Countdown is on to ‘Operation Rusty Metal Farm Christmas Tree’

A group of four people carry a freshly cut Christmas tree down a snow-covered road.
The Christmas season begins on Rusty Metal Farm with the traditional selecting, cutting and bringing home of the tree.|Photo by Julia Bayly

I am one of those people who refuses to acknowledge Christmas until the last of the Thanksgiving leftovers have been consumed. There is, however, one aspect of the holiday season that does get a jump start here on Rusty Metal Farm. At some point, usually around August, I start eyeballing potential Christmas trees during hikes with tiny farm dog Chiclet and the cats.

This tradition goes back decades to the first Christmas my late husband Patrick and I spent together. Walking the trails we’d spy a likely tree, commit its location to memory and then return at some point in December to cut it down and drag it home for decorating.

It all sounds very bucolic in a warm and fuzzy Norman Rockwell kind of way, does it not?

For the most part, it is. Until it isn’t.

For example, just because a tree is accessible and easy to find in late summer or early fall does not mean it will be in December after several northern Maine snowstorms. I can’t count the number of years we’d trudge out on snowshoes, axes in hands in search of our chosen tree. A tree that somehow seemed so much farther from the house than it had months earlier.

Once found, we’d work as a team cutting it down, trimming of excess branches and then — looking very much like Mr. and Mrs. Abominable Snowman thanks to all the snow that had been on the tree falling on our heads and down the backs of our parkas — we’d take turns dragging it home.

After a few years of this, Patrick decided our system needed some tweaking. We’d still go out in the fall to scope out the right tree, but more often than not that tree ended up being between 20- to 40-feet tall. It was also one that Patrick deemed in need of removal as part of his ongoing land stewardship and tree-thinning work.

His final criterion was assuring the tree was not far from one of our farm or field roads. That way, he could use our farm tractor to drive as close as possible to the tree, take out his chainsaw, cut the tree down and cut off the top 8-feet for the Christmas tree. He’d then attach that section to the back of the tractor using chains and drag it back to the house.

Frankly, I think all of that was his favorite part of Christmas. Because when you are a Rusty Metal Farm gearhead, nothing says “Happy Holidays” like the smell of fresh balsam fir mingled with diesel fumes and chainsaw fuel.

After his passing in 2008, I backed away from the whole getting-my-own-tree tradition. Instead, I would spend holidays with friends and enjoy their decorations. My favorite was the tree decorated every year by my friend Kim — no balsam fir for her. Nope, she decorated her hot pepper plant. Because at Kim’s house, nothing said “Happy Holidays” like a spicy potted plant.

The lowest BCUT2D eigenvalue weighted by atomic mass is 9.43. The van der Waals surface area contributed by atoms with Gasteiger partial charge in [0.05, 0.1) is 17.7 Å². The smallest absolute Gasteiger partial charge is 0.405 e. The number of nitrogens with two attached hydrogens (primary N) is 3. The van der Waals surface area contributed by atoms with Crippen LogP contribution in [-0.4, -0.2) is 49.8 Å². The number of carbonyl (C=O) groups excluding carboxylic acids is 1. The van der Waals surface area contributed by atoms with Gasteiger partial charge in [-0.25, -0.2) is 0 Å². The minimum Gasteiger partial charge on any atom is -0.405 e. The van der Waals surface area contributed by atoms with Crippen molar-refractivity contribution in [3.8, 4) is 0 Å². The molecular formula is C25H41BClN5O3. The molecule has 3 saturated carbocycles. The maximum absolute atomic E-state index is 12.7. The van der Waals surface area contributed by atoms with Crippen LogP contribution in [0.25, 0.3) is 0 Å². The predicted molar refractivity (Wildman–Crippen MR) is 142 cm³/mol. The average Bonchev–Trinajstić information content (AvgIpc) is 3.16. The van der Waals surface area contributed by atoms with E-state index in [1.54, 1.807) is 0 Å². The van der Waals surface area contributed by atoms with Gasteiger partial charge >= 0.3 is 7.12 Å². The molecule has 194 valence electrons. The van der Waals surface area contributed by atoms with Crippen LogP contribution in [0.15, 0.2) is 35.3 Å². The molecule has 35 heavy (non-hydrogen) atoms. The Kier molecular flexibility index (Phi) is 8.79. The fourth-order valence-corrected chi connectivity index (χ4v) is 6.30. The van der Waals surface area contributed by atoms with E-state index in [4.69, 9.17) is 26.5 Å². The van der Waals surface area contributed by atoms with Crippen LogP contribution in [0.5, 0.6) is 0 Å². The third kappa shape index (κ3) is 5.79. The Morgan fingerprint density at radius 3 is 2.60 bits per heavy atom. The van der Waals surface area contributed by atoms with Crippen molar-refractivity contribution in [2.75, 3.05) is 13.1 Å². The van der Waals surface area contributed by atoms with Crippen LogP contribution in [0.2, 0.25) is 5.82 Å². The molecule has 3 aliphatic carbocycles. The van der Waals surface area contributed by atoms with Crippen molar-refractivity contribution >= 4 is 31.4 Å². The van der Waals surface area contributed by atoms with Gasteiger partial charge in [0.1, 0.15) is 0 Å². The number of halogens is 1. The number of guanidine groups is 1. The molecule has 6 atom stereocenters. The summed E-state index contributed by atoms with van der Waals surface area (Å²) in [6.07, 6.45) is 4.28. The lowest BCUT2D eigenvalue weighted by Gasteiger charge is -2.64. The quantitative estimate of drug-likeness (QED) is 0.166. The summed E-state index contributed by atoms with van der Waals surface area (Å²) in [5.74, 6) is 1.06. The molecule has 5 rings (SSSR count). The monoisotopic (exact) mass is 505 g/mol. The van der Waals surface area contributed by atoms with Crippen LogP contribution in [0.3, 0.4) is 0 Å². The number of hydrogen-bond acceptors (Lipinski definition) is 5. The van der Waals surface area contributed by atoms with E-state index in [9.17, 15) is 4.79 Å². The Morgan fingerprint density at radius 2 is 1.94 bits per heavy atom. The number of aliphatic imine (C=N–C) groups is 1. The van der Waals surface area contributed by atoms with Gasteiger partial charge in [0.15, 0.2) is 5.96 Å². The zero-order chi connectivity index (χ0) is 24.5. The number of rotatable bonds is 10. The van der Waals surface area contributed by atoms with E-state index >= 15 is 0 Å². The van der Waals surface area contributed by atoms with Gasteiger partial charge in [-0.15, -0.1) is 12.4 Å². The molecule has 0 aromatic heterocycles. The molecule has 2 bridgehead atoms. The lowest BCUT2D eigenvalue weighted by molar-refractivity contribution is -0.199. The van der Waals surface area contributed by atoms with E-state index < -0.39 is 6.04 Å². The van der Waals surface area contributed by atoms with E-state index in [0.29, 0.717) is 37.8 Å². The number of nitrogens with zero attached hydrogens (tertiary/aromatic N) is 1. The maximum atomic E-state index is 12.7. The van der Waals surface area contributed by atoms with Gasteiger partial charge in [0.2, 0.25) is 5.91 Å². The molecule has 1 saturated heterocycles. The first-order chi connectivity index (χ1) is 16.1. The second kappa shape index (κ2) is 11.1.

But several years ago I decided to bring the tradition back to Rusty Metal Farm. This was the year my friend Julie was here for Christmas, so I was able to enlist her help in choosing and bringing home the tree. Clever women that we are, we opted for a smallish tree next to the Rusty Metal Farm pond and an easy walk from the house.

It was a simple matter to cut down the tree — the trunk was just two inches or so in diameter — and carry it home. That’s where we discovered a small trunk may be easy to saw, but it’s way too small for a traditional tree stand.

So, we improvised. We set the trunk with some small branches still attached into a quart-sized Mason jar. Those branches steadied the tiny tree in the jar. We then put the jar into a five-gallon bucket into which we had first dumped enough kitty litter to reach the top of the jar. That way, we figured, the jar and tree would not tip over.

But, just to be safe, after placing the bucket-and-jar stand with the tree on top of my unlit wood stove in the living room, we used baling twine to secure the whole set up to the stove pipe. Standing back to admire our work, we realized we had left no easy access for watering the tree.

Necessity is the mother of invention, they say, and we were up for the challenge. In the end, we used a three-foot section of rubber tubing we stuck into the jar and a funnel we put on the other end into which we poured water. Sure, it took two of us to water the tree, but it worked.

Did the whole thing look like Rube Goldberg meets Charlie Brown Christmas? You bet it did. And I know somewhere Patrick was laughing his ass off.

Since then there have been more tree hunts, Mason jars and an ever-refining watering system. Last year was perhaps the best. Julie was back and with her came her daughter and two grandchildren who were tickled to be part of Operation Rusty Metal Farm Christmas Tree.

Together the five of us trudged down the road to a small tree we had selected and, as the younger generations watched and helpfully snapped photographs, Julie and I waded through waist-deep snow and cut down the tree. Once it was down and out of the deep snow, her grandson and granddaughter were more than happy to take turns carrying it home. 

Then it was cider, hot chocolate, cookies, Christmas music and an evening of securing the tree in the now traditional bucket-and-jar stand and decorating. Christmas had indeed returned to Rusty Metal Farm in all its balsam-scented glory. Minus the diesel and chainsaw fumes.

1 comment
  1. Don Dechaine says

    I love reading your articles and this one in particular reminds me of my childhood in Madawaska when our family would drive to the ‘woods’ and find a tree worthy of becoming part of our Christmas. Thanks for reviving all those wonderful memories.

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